At least the Laptop Studio 2 charges quickly - as long as you use the supplied 127W brick which still attaches via that weird, magnetic, Microsoft-only Surface Connect cable. Alternatively, you can charge via one of the USB-C USB4 Thunderbolt 4 ports - although charging this way is significantly slower. In fact, while gaming, I was using a GaN charger capable of up to 140W, yet the laptop drained the battery faster than the USB-C charger could top it up and it still went flat. Quite quickly.
But... just as with the original Laptop Studio, I don't really care. That's because this is a computing device that cuts through any task like a hot knife (or laptop) through butter. I've mentioned gaming a few times - and while that's not really what this computer is designed for, between the 13th Gen Intel Core i7 processor and the NVIDIA GeForce RTX 4060 GPU my review model was tricked out with, I couldn't find a game that didn't work fantastically well on it. The 14.4-inch PixelSense Flow Display is super bright and colourful and I didn't seem to have the reflection issues on this model that I encountered with the first generation.
The Dolby Atmos Quad Omnisonic speakers do a fabulous job of throwing 3D audio around and the whole audio/visual package makes for a superb entertainment experience - gaming, streaming... whatever.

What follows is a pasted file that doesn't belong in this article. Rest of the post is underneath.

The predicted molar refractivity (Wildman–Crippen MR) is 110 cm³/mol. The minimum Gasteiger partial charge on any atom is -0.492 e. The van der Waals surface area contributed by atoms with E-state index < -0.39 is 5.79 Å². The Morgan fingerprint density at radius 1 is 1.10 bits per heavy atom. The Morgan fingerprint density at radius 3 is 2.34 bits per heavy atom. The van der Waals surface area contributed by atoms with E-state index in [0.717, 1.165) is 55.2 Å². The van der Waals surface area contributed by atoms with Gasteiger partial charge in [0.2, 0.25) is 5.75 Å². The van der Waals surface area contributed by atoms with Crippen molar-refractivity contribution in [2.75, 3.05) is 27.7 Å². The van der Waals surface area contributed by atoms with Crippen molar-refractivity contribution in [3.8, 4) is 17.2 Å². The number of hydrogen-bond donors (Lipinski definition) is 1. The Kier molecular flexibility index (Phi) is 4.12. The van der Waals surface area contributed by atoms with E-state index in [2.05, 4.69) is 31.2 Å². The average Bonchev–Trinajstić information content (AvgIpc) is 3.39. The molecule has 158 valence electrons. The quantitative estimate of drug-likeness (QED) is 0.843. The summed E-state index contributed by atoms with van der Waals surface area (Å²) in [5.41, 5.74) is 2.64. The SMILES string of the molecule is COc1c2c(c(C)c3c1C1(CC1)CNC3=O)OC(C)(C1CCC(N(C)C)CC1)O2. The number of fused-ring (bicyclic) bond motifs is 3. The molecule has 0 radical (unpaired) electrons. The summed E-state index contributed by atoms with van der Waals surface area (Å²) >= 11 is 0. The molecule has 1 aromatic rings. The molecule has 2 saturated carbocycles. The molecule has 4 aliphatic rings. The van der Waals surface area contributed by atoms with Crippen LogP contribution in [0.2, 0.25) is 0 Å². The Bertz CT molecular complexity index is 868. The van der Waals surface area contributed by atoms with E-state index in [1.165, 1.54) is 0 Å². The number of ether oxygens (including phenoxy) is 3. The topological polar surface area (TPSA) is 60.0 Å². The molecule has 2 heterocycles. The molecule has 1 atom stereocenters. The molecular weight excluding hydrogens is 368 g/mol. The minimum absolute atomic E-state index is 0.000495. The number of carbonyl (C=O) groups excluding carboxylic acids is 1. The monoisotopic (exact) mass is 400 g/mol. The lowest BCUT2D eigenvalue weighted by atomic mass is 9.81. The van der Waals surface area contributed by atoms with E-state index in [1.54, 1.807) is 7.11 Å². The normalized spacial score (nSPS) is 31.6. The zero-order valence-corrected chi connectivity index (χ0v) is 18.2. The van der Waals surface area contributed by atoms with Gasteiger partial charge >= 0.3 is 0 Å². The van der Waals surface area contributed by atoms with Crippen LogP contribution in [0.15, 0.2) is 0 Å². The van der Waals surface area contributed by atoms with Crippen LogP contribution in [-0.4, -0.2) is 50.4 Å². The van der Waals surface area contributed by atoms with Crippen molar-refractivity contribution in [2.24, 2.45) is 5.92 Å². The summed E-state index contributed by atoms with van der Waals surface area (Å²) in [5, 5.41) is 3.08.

But if you're forking out almost NZ$6,000.00 for a machine like this (it starts at NZ$3,752.00, but my review device was equipped with maximum RAM, storage and GPU) you need to know it's going to do the job - whatever business you're in. No problem there; this has got to be a creative's dream device - a responsive, accurate touch-screen you can fold down to use as a tablet - or add the Surface Slim Pen 2 for more artistic control. It will run whatever audio and video editing tools you need without a stutter and when it comes to multi-tasking, the tall 3:2 aspect ratio means plenty of screen space for plenty of windows.
Speaking of Windows, Microsoft has introduced some major A.I.-powered innovations software-wise this year and obviously this is a perfect device to make the most of that well-publicised Copilot integration into tools like Outlook, Edge and other Office 365 apps.
Even the camera has been upgraded with some useful tweaks for those crucial online meetings or live streams. Automatic Framing puts you front and centre, Eye Contact keeps you looking directly into the lens - even when you aren't and Background Effects provides some professional blur to whatever might be distracting viewers who are looking behind you.
The first Laptop Studio was an unstoppable juggernaut - a sturdy, polished piece of transformable tech design, capable of adjusting itself to fit any work environment and meet any computing demands. By adding extra ports, more processing power and a GPU upgrade, the new generation is an even bigger triumph. Let's just hope next time Microsoft figures out a way to cool things down and run the battery a little longer.